Acting Attorney General Sally Yates forfeited her job for the brief that the Justice Department filed last night in federal court in Seattle – the most legally robust justification the Trump administration has offered for its week-old travel, immigration and refugee policy. Late this afternoon, the Trump administration will argue for the president’s broad authority to set immigration policy in the courtroom of U.S. District Judge James Robart of Seattle, who is hearing a request by the states of Washington and Minnesota to enjoin the controversial policy.
Though it’s hard to remember in the maelstrom of current events, Obama administration holdover Yates, the former deputy attorney general who was acting as the head of the Justice Department until President Trump’s nominees take over, was fired Monday night after she said defending the administration’s controversial policy was not “consistent with this institution's solemn obligation to always seek justice and stand for what is right.”
Yates’ symbolic stand had little practical impact, of course. The Trump administration quickly appointed a new acting AG, and the Justice Department has since mustered lawyers all over the country to defend myriad suits challenging aspects of the travel, immigration and refugee policy. On Friday morning, for instance, the Justice Department went to federal district court in Alexandria, Virginia, to try to block the state from joining a suit originally filed on behalf of two Yemeni brothers who were deported after arriving at Dulles International Airport on Saturday. (U.S. District Judge Leonie Brinkema allowed the state to intervene; headline news from the hearing was the DOJ’s revelation that 100,000 visas have been revoked since the new policy took effect.)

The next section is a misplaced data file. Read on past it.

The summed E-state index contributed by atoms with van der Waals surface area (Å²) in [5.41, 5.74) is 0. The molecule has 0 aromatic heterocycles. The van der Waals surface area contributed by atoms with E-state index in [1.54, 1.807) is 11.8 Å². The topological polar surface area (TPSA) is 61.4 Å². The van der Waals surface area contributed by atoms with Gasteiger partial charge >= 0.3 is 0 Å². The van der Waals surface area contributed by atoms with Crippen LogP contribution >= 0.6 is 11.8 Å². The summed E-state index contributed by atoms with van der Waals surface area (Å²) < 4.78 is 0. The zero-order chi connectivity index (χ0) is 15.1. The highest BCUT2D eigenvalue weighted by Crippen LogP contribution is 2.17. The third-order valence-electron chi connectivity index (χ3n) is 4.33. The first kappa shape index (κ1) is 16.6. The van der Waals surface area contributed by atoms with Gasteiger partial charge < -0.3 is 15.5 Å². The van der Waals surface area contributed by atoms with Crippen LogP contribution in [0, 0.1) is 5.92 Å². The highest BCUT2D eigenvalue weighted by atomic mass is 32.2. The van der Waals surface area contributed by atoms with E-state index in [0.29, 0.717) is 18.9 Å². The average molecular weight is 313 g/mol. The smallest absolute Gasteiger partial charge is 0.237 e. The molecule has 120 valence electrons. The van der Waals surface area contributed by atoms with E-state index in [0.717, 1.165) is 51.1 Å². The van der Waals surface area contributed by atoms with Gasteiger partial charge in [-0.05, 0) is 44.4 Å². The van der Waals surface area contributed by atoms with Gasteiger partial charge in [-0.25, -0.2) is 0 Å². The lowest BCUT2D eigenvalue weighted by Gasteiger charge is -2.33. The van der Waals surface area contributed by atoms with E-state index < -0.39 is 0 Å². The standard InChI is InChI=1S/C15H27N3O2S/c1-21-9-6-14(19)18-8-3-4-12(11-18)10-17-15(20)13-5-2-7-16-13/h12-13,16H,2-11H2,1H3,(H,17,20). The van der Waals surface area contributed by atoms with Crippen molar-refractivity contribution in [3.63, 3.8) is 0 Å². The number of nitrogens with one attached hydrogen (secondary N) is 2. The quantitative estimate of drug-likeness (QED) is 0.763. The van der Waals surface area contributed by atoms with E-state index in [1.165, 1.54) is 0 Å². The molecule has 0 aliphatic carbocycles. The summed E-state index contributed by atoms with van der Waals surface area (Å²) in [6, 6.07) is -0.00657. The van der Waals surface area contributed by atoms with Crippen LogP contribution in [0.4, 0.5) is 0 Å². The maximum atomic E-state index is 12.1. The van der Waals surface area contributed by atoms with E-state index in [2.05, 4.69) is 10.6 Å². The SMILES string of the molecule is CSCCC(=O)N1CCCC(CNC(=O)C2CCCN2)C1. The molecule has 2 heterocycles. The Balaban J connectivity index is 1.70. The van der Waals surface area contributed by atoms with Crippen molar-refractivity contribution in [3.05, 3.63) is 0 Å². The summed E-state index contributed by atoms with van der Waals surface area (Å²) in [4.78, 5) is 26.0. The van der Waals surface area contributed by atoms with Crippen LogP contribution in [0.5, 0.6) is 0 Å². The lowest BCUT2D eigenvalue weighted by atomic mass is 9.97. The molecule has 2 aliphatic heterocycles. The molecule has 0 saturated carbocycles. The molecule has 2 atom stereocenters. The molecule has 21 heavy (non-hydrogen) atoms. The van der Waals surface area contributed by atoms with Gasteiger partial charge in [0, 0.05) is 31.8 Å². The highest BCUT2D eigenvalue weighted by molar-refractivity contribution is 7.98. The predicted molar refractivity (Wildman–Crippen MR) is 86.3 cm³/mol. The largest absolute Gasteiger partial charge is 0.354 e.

The case in Seattle, as I’ve been reporting all week, will be the most substantive test to date of the Trump administration policy, which, as you probably recall, bars entry into the United States from the seven Muslim-majority countries; suspends refugee resettlement for 120 days and indefinitely excludes refugees from Syria. Washington and Minnesota want to strike down the policy in its entirety as unconstitutional under the First, Fifth and Tenth Amendments and illegal under the Immigration and Nationality Act and the Foreign Affairs Reform and Restructuring Act.
The DOJ brief filed Thursday night argues that the courts have no business interfering with the executive branch’s power to decide who comes into the United States, particularly when Congress has codified the president’s authority to suspend the entry of foreign nations in the interests of national security. According to the Justice Department’s brief, every president to serve in the last 30 years has invoked his power to bar particular foreign nationals, and two of those prohibitions (the 1986 suspension of the entry of Cuban nationals and the 1996 bar on entry of Sudanese officials) focused specifically on nationality, just as the Trump policy does. There is simply no justification, according to the Justice Department, for Judge Robart to substitute his judgment for the executive branch’s authority over immigration policy.